It was 77 years on Saturday that Bill Craig sailed with the 7th Battalion for New Guinea.
He was 19 years old – younger than most aboard the Duntroon that morning – and his head was swimming.
“You’d seen all these horror pictures of the Kokoda Trail and all that business,” he said from his room at Vasey RSL Care in Brighton East.
“Then you see Australia drifting away – drifting, drifting ’til it disappears – and you think: ‘shit’.”
The battalion found its war a year later on the island of Bougainville in the Solomon Sea. Mr Craig, now 96, moved hill to hill through this “wild country” loading mortars to be fired at Japanese positions.
Bill Craig, Peg Utting and Geoff Williams at their Vasey RSL Care home in Brighton East.Credit:Simon Schluter
Twenty-five of his battalion were killed and time has claimed most others.
It means he will be one of just two 7th Australian Infantry Battalion WWII veterans attending its annual function among the descendants of other men at Middle Park Bowling Club on Anzac Day afternoon.
The morning will be spent in the courtyard at Vasey Brighton East, whose near-130 residents – almost all of them veterans or war widows – put on their own service each year with staff and families.
This year will be particularly special for residents after Melbourne’s COVID-19 lockdown shielded them from everyone but masked-and-gloved staff.
“I saw nobody for a long, long time,” Mr Craig said. “But that’s something you learn in the army. When it got dark in the jungle and you’re in your dugout, or whatever it is, you can’t just go walking down Swanston Street.”
His 7th Battalion captured 25 enemy positions in little more than two months in 1945 and, per the Australian War Memorial’s history, “dominated the Japanese”.
Mr Craig, pointing to the list of killed comrades printed on the latest 7th Battalion magazine, preferred more modest language.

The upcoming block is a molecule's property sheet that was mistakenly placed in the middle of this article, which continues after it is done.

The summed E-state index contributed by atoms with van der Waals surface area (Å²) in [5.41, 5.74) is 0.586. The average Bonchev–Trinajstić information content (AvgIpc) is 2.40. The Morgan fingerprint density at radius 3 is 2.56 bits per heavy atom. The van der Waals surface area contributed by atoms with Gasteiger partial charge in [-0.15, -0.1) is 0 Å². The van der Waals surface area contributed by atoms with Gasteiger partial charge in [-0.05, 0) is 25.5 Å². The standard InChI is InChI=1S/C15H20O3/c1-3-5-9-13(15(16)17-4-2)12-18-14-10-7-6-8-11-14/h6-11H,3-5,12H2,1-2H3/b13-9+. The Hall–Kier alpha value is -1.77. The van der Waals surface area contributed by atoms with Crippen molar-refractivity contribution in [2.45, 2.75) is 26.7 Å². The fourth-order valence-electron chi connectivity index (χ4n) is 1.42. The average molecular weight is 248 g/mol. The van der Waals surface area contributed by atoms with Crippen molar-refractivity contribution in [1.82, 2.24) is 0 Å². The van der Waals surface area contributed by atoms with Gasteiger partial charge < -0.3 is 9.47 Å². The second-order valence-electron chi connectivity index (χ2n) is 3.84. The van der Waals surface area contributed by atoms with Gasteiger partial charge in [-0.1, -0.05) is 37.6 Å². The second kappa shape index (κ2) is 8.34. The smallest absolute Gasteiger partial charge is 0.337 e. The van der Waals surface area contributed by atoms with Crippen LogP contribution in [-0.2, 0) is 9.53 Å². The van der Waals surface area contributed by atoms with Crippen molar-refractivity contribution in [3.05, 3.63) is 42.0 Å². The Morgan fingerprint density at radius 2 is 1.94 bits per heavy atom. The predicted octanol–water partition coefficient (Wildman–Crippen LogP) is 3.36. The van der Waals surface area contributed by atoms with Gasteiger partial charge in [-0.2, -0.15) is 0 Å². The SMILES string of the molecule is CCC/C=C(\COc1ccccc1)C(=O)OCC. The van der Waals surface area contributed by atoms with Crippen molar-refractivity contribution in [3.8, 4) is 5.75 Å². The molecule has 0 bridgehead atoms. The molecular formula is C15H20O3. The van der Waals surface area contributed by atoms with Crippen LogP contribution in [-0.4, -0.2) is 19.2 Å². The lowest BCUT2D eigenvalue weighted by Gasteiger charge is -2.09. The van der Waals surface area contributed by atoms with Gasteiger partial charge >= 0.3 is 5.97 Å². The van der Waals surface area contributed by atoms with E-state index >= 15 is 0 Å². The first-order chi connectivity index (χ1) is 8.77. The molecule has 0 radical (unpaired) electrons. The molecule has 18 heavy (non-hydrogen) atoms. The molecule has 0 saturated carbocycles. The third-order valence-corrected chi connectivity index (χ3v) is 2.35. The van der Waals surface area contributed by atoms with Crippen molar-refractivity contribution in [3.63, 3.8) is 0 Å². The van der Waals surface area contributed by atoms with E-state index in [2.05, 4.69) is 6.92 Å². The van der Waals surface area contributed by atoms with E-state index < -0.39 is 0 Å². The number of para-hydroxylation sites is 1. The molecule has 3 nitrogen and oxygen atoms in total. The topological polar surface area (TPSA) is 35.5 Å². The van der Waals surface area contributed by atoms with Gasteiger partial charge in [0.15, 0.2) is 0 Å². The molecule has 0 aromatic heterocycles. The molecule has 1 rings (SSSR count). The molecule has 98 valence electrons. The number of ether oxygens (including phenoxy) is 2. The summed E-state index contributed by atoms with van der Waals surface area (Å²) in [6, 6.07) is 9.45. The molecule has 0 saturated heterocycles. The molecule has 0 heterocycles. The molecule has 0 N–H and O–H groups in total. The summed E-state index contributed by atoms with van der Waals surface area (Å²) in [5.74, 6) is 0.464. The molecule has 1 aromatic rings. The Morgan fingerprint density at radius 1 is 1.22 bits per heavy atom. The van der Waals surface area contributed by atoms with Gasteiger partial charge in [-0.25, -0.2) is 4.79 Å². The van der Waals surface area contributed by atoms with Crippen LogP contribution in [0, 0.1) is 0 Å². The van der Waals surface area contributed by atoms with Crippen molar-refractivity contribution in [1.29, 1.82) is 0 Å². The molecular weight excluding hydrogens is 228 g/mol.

“We didn’t do a lot, but it was a lot for these poor fellas,” he said.
Geoff Williams, who served with both the Army and Navy between 1954 and 1963, lives a couple doors down.
Peg Utting was in the first 26-strong intake of the Women’s Auxiliary Australian Air Force in 1941Credit:Simon Schluter
“For the last few years marching has felt a bit too much,” he said.
“But we’ll dress up here … you’d pay a million dollars to get in here if you weren’t a serviceman or had help from the DVA [Department of Veterans’ Affairs].”
Peg Utting, 98 years old and a great-grandmother of 18, lives on the opposite side of the hall.
She was among the first 26-strong intake for the Women’s Auxiliary Australian Air Force when it launched in early 1941 to fill roles at home while the men went north or overseas.
Ms Utting typed and patched messages – most of it in code – to bases around Australia.
“I loved it all,” she said. “I was just wanting to do anything that was necessary.”
She was also featured on the RAAF “wanted urgently” poster calling on other women to join.
They felt they were contributing, she said, but the gruelling hours led many of the members to breakdowns.
“I think it just got too much,” she said. “A lot of the girls did [breakdown], particularly the wireless telegraphers. One night … and I was the sergeant in charge of the shift then, I just stood there and I couldn’t do anything. I just stood there and cried.”
Ms Utting has rarely marched in the Anzac Day parades. The WAAAF unit never organised itself post-war like the returning men.
“They did start having girls marching but, I don’t know, there weren’t very many of them,” she said.
“I could never find anyone to march with.
“[But] I’ve never missed watching or listening to the Anzac Day marches. They just look so proud. They just fill me with – I don’t know what the feeling is – maybe belonging. It’s a sacred day.”
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